Both the imperfection and arbitrariness of state-level decision making have revealed themselves to progressive voters here, many of whom now seem to be eager to distance themselves as much as possible from the state and their fellow citizens.
Take, for example, their observation that support for Amendment 1 is inversely related to level of education, and that those counties that voted against the amendment are all home to major universities:
It is, of course, difficult to say exactly why it is that voters have taken to invoking these relationships and sharing these images, but at least some of them have done so as an assertion of the validity of their position. In their appeal to authority — represented, in this case, by the ivory tower — those who promote this intellectually elitist interpretation of the outcome concern themselves too much with their own moral superiority. In so doing, they overlook the true stories that the graphics shown above tell, and the ways in which the depicted voting patterns — and their reality of an electorate fractured along religious, educational, and socioeconomic lines — crystallize the aforementioned ideas of Hayek, as well as those of Hans-Hermann Hoppe, on the shortcomings of democracy as a process of collective decision making.
In other words, the above graphics are valuable, not because they provide insight into the progressive voting tendencies of college-going young people, but rather because they serve as a strong, visual testament to the heterogeneity of North Carolina's (voting) population, and to the ways in which a spectrum of varying backgrounds, upbringings, and belief systems influence individuals toward differing — and, in this case, opposing — conclusions. Although this point is easy to lose sight of, it should have been obvious even without the graphic: after all, it is clearly likely that, in many cases, those who live in close proximity to a university may make decisions differently — not necessarily better and not necessarily worse, both being subjective moral valuations — than those who live in more rural areas.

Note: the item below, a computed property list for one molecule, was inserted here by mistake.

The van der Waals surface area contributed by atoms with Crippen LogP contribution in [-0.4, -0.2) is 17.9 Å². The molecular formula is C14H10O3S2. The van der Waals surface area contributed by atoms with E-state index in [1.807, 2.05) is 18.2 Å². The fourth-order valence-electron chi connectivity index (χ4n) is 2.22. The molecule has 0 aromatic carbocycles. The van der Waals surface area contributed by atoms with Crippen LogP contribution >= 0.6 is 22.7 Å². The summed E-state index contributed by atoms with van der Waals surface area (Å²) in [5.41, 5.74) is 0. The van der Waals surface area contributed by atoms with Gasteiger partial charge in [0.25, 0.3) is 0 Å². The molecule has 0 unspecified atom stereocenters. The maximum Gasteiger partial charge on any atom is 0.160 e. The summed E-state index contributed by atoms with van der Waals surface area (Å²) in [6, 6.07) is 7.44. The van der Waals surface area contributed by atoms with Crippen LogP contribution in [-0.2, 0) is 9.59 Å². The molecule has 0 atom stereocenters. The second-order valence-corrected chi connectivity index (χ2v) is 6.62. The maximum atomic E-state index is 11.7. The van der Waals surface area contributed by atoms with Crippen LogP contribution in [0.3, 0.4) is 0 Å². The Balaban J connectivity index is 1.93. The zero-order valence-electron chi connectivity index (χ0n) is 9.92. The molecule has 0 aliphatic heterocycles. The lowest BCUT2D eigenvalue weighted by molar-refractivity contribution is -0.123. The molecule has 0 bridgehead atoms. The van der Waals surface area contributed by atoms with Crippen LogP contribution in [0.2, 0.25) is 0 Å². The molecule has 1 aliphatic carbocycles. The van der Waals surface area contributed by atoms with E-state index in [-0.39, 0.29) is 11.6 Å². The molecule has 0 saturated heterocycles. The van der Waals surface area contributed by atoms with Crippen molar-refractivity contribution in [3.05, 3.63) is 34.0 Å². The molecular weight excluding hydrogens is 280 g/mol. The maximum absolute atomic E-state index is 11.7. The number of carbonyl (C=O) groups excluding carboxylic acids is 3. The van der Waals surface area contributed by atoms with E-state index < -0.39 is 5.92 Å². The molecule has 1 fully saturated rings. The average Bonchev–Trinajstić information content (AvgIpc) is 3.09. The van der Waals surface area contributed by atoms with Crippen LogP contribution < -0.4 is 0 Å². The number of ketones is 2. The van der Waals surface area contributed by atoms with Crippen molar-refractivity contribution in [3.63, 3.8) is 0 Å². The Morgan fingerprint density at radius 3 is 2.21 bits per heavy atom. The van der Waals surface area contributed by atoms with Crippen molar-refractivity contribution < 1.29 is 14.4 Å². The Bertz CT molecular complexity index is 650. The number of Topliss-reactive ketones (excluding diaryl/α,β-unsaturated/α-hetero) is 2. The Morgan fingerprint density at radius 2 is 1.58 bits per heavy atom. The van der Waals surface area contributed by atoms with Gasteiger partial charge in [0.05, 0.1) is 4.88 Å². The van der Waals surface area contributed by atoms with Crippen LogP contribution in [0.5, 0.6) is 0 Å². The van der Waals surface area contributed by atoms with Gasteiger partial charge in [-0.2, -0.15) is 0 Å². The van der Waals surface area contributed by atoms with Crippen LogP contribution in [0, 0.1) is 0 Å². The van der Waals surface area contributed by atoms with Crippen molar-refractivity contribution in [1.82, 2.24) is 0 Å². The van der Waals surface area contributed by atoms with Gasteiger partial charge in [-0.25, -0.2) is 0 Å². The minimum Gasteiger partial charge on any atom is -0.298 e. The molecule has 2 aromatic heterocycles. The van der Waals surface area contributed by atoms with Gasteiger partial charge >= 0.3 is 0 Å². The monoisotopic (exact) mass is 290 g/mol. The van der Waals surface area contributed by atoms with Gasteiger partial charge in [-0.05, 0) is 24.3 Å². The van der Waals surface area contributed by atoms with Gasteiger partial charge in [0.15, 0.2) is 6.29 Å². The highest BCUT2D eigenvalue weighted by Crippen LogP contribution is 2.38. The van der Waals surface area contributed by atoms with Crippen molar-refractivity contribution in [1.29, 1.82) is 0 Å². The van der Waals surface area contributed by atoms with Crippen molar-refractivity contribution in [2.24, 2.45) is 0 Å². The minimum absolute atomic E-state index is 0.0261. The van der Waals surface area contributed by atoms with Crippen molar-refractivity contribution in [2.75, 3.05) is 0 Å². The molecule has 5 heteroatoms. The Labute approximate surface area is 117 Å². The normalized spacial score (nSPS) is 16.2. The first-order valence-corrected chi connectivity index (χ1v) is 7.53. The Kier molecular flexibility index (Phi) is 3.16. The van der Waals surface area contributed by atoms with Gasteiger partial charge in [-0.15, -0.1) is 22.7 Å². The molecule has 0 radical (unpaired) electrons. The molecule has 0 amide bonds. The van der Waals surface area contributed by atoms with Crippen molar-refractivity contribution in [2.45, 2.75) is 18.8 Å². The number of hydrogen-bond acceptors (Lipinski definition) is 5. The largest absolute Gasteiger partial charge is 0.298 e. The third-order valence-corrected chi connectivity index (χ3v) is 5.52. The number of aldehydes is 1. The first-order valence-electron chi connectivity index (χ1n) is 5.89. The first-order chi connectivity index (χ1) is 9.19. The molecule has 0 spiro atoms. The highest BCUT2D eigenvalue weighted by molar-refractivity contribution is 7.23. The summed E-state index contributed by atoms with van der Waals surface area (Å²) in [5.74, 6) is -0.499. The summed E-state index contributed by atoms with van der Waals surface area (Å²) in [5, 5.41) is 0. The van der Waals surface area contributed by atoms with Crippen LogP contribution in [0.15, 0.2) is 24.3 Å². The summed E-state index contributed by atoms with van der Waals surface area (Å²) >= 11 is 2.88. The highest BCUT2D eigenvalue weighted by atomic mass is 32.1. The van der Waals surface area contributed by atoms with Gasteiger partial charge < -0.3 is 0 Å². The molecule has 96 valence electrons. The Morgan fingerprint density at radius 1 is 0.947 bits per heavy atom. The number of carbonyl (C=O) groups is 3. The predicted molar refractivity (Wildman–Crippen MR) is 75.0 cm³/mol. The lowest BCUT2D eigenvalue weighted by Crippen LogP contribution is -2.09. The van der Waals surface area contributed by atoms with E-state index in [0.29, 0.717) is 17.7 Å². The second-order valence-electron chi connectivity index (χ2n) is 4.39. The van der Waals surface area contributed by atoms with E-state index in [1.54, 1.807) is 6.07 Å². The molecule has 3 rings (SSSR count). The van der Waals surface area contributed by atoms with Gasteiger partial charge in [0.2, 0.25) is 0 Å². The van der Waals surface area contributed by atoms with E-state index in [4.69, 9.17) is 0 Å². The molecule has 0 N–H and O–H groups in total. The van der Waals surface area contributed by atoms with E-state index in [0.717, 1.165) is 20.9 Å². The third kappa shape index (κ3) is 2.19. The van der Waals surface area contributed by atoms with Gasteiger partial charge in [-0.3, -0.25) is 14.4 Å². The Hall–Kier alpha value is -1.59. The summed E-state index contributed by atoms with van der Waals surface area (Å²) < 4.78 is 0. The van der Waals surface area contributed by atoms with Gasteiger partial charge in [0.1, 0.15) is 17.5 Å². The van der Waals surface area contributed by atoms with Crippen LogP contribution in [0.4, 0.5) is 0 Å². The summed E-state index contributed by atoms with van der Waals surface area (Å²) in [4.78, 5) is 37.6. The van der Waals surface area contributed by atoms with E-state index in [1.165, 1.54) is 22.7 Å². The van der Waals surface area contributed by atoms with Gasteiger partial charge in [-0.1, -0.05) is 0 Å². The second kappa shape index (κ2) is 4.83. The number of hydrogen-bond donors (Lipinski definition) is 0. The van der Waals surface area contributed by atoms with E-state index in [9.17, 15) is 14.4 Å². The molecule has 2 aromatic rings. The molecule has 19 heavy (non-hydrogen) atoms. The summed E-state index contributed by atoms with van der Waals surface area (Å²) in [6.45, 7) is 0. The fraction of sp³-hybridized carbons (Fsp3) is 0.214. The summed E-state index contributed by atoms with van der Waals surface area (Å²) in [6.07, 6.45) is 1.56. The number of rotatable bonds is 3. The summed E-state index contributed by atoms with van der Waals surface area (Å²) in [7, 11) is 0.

For one thing, the presence of a university attracts a crowd different from the one drawn to the rural areas; this fact alone should be enough to tell us that these two populations may not see eye to eye. Furthermore, those living in city or college-town settings will be drawn toward different programs than those who are not, and will often be incentivized toward different behaviors and solutions. To lump these varying locales together and put matters to a statewide vote, then — in which every personal preference, history, character trait, and bias becomes a variable — is something of an absurd version of "apples to oranges." Each city voter attempts to impose his personal standards, goals, and solutions on each voter from the outskirts, and vice versa. Each voter holds the entire population of North Carolina to his own subjective, personal values scale, with the result that 9.7 million of them end up unable to fulfill each other's aims.
This is one of the fundamental problems that Hoppe addresses in Democracy: The God That Failed. In relation to the question of immigration, Hoppe makes a point that is well-taken here as well: